If you are interested in what we have read in the past, what we are reading this year, or you want to attend the meetings which are on Zoom, please message me.

Happy Holidays!

Happy New Year!

 

 

Angela Lansbury

My original plan for today’s post was to update you about progress on my book. However, on Tuesday, Angela Lansbury died,so I have decided to say something about that today. Tomorrow, which will be the last day of my latest self-initiated NaNoWriMo, I will post about that process.

As my faithful readers will remember, from the end of 2021 to the beginning of 2022, I watched every episode of Murder She Wrote and read a book by Angela Lansbury. More recently, I read a book that had Jessica Fletcher as the heroine.

When Angela Lansbury died this Tuesday, the New York Times ran an obituary which included  a mini documentary about her life. It featured her speaking. Something she said was very meaningful. “I’m an actress not just a pretty face.”

She was a woman of character and immense talent, and I really admired her. You can read my post about Murder She Wrote here.

Taxes and Inflation

Two things I read recently reminded me of the central argument of my dissertation and Brewing Battles. At the beginning of the month, I read a review of Roger Lowenstein’s new book Ways and Means: Lincoln and His Cabinet and the Financing of the Civil War. Eric Foner wrote the review. Eric is a very prominent historian and was my dissertation sponsor.

The other thing I read was from a newsletter I get from the New York Times DealBook. DealBook which is about business and economic news had a post that Roger Lowenstein wrote discussing inflation and how war can affect the economic climate of the country.

Both Eric’s review and Lowenstein post talked about the need of the north to finance the war which resulted in a myriad of taxes being a placed on a variety of objects and activities. Many years ago, I discovered that Salmon P. Chase, Treasury Secretary, and the Lincoln administration established taxes on alcohol and tobacco as well as creating an income tax. Although Congress repealed almost all the other taxes from following the end of the war, the Internal Revenue taxes on liquor and tobacco remained. These taxes provided over 50% of the federal government’s revenue until the enactment of the Internal Revenue tax in 1913.

What follows is an excerpt from Chapter Two of Brewing Battles that describe the efforts by Chase and the Lincoln administration to finance the war.

“From the moment Southern troops fired on Fort Sumter the Federal government required large sums of money to finance the Civil War. A Special Session of the Thirty-Seventh Congress (July­–August 1861) attempted to meet this need by increasing certain customs duties, imposing a direct tax of $20 million on the States, and instituting an income tax.[1]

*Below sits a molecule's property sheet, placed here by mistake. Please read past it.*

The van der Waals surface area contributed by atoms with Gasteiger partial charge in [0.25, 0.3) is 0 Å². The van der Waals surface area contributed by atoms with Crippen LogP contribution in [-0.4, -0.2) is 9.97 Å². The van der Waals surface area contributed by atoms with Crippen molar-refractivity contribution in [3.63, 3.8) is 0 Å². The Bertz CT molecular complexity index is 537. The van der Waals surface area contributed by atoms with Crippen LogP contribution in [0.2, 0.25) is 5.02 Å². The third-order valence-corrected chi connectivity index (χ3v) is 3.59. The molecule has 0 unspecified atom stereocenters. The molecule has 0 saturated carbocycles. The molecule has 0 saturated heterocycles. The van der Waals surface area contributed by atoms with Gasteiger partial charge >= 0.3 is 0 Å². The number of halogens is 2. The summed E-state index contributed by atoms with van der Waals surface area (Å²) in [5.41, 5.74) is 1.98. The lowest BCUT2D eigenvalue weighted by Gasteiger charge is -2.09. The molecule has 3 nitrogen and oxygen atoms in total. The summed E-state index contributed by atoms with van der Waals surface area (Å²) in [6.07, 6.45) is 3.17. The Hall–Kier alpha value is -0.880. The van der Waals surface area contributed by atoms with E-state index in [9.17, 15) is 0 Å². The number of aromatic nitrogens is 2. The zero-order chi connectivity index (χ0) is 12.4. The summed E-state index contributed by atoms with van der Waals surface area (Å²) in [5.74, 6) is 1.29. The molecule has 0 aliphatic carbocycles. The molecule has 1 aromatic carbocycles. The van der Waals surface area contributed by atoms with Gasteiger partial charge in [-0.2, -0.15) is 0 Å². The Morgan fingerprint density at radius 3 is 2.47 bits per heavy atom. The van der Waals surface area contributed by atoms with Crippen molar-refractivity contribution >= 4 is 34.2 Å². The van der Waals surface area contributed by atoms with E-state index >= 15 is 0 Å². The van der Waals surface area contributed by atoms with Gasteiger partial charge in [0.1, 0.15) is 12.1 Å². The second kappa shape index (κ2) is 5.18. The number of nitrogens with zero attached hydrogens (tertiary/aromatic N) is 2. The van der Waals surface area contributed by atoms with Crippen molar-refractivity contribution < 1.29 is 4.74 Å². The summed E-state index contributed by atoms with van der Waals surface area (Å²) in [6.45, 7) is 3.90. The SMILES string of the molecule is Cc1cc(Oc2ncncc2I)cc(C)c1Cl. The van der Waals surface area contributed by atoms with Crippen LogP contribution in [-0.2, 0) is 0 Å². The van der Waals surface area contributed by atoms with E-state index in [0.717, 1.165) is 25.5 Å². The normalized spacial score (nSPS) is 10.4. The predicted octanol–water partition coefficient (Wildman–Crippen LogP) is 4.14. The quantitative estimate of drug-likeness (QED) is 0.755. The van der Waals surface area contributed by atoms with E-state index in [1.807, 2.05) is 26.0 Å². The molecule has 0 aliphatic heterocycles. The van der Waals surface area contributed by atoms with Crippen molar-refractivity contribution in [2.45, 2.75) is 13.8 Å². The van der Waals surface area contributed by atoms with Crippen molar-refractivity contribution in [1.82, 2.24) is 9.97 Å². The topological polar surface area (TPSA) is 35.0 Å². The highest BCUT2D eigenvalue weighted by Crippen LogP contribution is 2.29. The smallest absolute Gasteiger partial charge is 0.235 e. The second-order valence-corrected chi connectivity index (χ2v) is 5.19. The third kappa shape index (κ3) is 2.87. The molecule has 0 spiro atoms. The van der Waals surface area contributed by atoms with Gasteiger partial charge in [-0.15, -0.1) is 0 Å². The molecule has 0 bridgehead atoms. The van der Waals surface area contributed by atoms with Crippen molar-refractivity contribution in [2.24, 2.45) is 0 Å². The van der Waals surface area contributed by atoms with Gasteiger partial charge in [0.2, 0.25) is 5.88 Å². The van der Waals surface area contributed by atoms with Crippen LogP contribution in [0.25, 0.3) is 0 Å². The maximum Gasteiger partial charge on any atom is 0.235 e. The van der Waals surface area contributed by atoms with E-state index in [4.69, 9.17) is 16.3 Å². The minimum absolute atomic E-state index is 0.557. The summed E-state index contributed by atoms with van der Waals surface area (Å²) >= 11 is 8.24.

It soon became clear that these measures alone could not relieve the country’s financial burdens. Secretary of the Treasury Salmon P. Chase was hoping to raise $85 million and sent a bill to the Thirty-Seventh Congress. Congress, which reconvened on December 2, 1861, reviewed his request for a small increase in the income tax and excise taxes on manufactured goods. Distilled spirits, malt liquors, cotton, tobacco, carriages, yachts, billiard tables, gross receipts of railroads, steam boats and ferries, and playing cards all became taxable items. Signed by President Lincoln July 1, 1862, the measure became effective the following month.[2] By the 1870s Congress had repealed most of the excise taxes; the liquor tax, however, has remained in effect until today. The Internal Revenue Act of 1862 marked the entrance of the federal government into the affairs of the liquor industry; it has never left.

The federal government did not regard the liquor industry as an ordinary business. Alcohol was more than a manufactured item — officials saw drinking as a luxurious, even evil, habit that deserved a heavy tax. Ignoring the mixed history of ante-bellum attempts at taxation, collection, and sumptuary legislation, Civil War legislators assumed that an excise on distilled and fermented beverages would raise a large amount of much needed revenue.

Civil War legislation of 1862 established the federal system of taxation of alcoholic beverages. At that time, the government instituted excise taxes on liquor, tobacco, and other items as well as imposing an income tax. Most of these Civil War taxes were short lived; the liquor and tobacco taxes were permanent. Until the imposition of the federal income tax in 1913, liquor taxes generated a significant portion of the nation’s internal revenue and played an important part in maintaining the economic health of the country.

Taxation provided the context for an explicit relationship between the state and industry, a pattern that would become more common later in the century. For the liquor industry as a whole the relationship did not develop smoothly. Throughout the nineteenth century, mismanagement and politicization of the Bureau of Internal Revenue led to fraud and corruption. The government did not seek and could not maintain regulatory power over the liquor industry. Although several individuals devoted themselves to reform efforts, officials failed to develop or maintain long range plans for efficient tax collection. Within this context, the brewing industry developed a good working relationship with the Bureau of Internal Revenue and was able to hold the line on tax increases”

[1] U.S. Department, Internal Revenue Service, History of the Internal Revenue Service 1791-1929, prepared under the direction of the Commissioner of Internal Revenue, (Washington, D.C.: U. S. Government Printing Office, 1930), 2.